Back from the Appalachian Mountains and super excited because {drum roll puhlease!!!…………..}

Mrs. Cahill and I are back for Part 2 of 5 of our series on co-teaching!  If you are starting off the year with a student teacher, this series is great for you!  We would especially love lots of comments and feedback about what other fabulous {and experienced!!} teachers have done when receiving or becoming a student teacher. 

Last week Martina and I talked about our first weeks together and our first impressions, before the school year began.  Today I’m here to talk share my story about starting off the school year together and how we transitioned from me teaching full time, to Martina teaching full time, and then back again.  And I apologize ahead of time, it’s a long one.  But if you stick with me to the very end, there’s something good in it for you!  I promise.
We’ve all been there- student teaching.  However we all have different experiences.  Some *amazing*, some horrifying!  But it’s important to have experiences.  No matter what they are.  For me, I felt like it was kind of challenging to start the year off with a student teacher.  There’s no “normal” at the beginning of the year.  But I knew that you don’t always never have two teachers in the classroom and I had to make the most out of it while I could!  So for the first few weeks, we lesson planned together and worked together on everything.  It was awesome and easy for both of us.  It felt natural.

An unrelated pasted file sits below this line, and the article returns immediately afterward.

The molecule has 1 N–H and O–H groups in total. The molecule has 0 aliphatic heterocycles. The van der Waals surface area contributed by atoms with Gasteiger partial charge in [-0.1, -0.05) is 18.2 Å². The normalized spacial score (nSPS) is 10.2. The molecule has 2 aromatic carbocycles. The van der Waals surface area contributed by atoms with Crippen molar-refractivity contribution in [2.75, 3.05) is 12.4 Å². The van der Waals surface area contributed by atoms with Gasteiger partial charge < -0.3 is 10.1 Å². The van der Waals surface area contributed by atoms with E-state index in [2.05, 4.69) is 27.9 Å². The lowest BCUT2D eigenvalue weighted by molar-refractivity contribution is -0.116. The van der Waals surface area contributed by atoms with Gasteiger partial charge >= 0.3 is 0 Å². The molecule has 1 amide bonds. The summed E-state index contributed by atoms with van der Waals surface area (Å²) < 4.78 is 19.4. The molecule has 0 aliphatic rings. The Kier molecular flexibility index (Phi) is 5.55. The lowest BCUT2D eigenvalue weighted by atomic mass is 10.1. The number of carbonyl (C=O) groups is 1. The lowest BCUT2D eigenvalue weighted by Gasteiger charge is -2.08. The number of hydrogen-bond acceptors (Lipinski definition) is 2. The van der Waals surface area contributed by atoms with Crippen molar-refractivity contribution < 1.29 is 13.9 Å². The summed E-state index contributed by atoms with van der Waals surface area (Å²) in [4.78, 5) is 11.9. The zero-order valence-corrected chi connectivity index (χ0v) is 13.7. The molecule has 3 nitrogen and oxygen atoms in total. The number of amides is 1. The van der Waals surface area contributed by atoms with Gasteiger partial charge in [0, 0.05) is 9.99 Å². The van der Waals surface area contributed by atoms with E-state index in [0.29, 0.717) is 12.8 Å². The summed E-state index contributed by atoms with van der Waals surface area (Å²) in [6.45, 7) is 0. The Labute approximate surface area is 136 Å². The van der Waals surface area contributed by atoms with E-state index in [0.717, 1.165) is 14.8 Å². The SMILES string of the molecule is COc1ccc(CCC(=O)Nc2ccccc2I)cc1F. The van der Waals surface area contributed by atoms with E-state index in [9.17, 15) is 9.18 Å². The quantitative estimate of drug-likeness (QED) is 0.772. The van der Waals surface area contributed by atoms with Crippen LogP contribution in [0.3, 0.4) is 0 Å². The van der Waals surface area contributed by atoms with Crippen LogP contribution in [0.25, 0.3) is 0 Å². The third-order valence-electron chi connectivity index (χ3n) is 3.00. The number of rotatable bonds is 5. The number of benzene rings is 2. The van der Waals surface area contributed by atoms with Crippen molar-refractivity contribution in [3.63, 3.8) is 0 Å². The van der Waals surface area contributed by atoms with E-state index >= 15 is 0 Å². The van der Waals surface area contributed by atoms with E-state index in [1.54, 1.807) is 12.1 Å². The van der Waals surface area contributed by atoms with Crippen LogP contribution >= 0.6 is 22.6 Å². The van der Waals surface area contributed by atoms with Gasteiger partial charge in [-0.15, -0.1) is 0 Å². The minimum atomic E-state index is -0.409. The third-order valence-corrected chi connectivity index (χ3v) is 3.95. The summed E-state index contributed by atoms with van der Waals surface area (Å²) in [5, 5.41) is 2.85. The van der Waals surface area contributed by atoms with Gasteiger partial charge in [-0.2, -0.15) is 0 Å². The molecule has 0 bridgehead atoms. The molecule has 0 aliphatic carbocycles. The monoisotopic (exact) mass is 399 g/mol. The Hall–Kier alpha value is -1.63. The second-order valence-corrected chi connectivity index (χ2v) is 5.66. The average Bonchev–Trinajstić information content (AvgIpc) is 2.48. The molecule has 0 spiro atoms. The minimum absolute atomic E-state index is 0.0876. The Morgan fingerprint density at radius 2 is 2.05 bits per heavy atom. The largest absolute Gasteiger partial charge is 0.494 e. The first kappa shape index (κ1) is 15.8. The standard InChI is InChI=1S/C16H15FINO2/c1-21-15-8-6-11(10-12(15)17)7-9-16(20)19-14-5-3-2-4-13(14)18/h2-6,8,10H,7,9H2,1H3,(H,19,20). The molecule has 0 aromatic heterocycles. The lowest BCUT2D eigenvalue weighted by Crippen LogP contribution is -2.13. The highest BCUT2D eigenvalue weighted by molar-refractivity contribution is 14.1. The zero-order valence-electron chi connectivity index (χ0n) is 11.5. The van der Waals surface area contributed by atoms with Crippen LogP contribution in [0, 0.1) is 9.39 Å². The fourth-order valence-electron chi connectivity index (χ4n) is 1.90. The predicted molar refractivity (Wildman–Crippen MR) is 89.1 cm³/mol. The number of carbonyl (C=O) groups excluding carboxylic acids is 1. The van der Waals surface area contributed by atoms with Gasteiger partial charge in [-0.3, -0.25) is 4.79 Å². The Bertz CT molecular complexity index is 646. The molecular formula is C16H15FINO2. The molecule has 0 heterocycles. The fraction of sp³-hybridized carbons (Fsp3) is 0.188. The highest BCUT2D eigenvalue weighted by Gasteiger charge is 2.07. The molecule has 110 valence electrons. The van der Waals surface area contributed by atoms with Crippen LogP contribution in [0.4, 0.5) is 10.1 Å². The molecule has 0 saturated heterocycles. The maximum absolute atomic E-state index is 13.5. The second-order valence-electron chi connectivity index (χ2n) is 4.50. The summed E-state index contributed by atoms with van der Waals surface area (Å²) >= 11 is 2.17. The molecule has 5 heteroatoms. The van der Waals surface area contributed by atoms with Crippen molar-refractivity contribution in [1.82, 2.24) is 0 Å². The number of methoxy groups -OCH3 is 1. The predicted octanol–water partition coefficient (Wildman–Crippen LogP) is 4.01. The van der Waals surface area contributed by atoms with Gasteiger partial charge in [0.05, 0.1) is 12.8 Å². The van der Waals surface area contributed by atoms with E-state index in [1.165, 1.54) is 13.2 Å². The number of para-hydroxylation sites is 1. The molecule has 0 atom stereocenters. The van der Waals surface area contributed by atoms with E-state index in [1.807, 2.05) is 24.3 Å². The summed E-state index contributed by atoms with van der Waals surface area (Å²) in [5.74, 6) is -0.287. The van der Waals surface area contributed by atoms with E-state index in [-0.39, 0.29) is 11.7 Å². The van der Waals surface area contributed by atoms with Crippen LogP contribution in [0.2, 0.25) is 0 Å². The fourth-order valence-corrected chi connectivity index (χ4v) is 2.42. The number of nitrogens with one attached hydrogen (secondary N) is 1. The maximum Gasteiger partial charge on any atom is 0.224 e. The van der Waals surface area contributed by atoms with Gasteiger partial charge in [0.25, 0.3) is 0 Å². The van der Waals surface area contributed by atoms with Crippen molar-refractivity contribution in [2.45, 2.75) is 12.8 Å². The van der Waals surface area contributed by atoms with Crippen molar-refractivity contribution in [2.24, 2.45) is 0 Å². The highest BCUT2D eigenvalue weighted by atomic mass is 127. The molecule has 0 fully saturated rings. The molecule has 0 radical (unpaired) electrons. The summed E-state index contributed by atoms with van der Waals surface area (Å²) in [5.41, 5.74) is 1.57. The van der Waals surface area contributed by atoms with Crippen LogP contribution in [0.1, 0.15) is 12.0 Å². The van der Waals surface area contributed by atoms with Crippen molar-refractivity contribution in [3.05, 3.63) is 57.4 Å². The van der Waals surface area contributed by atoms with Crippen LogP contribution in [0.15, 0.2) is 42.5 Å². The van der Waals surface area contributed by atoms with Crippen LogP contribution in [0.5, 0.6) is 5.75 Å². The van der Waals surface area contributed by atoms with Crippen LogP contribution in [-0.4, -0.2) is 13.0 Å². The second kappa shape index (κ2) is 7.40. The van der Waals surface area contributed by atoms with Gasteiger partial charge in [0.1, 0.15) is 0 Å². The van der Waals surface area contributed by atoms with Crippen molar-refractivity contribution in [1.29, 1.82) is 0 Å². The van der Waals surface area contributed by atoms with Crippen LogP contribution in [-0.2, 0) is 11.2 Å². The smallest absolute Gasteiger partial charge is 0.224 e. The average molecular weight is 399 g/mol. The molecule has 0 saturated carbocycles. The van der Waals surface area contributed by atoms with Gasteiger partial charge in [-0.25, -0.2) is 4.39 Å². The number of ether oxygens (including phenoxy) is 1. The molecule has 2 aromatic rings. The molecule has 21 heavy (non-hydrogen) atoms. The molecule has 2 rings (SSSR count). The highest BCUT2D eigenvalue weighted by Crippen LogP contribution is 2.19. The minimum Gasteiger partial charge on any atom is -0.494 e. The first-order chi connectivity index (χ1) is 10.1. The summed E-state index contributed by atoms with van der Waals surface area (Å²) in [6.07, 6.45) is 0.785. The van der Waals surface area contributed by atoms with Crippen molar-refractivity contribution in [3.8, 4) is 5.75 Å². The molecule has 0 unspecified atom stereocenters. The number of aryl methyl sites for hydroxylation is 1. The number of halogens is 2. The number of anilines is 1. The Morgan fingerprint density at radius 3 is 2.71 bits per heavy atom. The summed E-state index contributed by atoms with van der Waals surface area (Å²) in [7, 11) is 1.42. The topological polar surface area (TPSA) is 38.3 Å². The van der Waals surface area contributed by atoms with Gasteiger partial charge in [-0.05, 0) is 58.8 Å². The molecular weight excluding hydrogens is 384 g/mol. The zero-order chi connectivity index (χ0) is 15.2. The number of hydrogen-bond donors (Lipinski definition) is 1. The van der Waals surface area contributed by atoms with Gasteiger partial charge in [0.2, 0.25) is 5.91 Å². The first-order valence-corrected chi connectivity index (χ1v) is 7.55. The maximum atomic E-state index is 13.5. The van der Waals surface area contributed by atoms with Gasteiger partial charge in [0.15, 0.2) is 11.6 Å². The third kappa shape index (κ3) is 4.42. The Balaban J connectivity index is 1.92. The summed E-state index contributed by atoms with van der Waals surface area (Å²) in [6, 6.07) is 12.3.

During these two weeks, I taught all of the lessons but would have Martina teach mini-lessons or work with kiddos one on one during independent work time.  I taught her to do DRAs/ Fountais and Pinnell’s Reading Assessments and she began doing some of these during Reader’s Workshop.  The students got comfortable referring to both of us when they had questions.  We began to get comfortable working as a team.  She was still so nervous getting up in front of the classroom!  But she got better and better every time!  And what better way to get comfortable than standing in front of 20-something kiddos?  Slowly she gained more and more responsibility.  {From leading small groups to leading morning meeting!} The kids loved her!  And I loved her!  She began to learn classroom routines, expectations, and create her own teaching style.  She already had my trust as a friend, but she began to gain my trust as an educator as well.  There’s a big difference!  I don’t know how you know when it happens, but you know.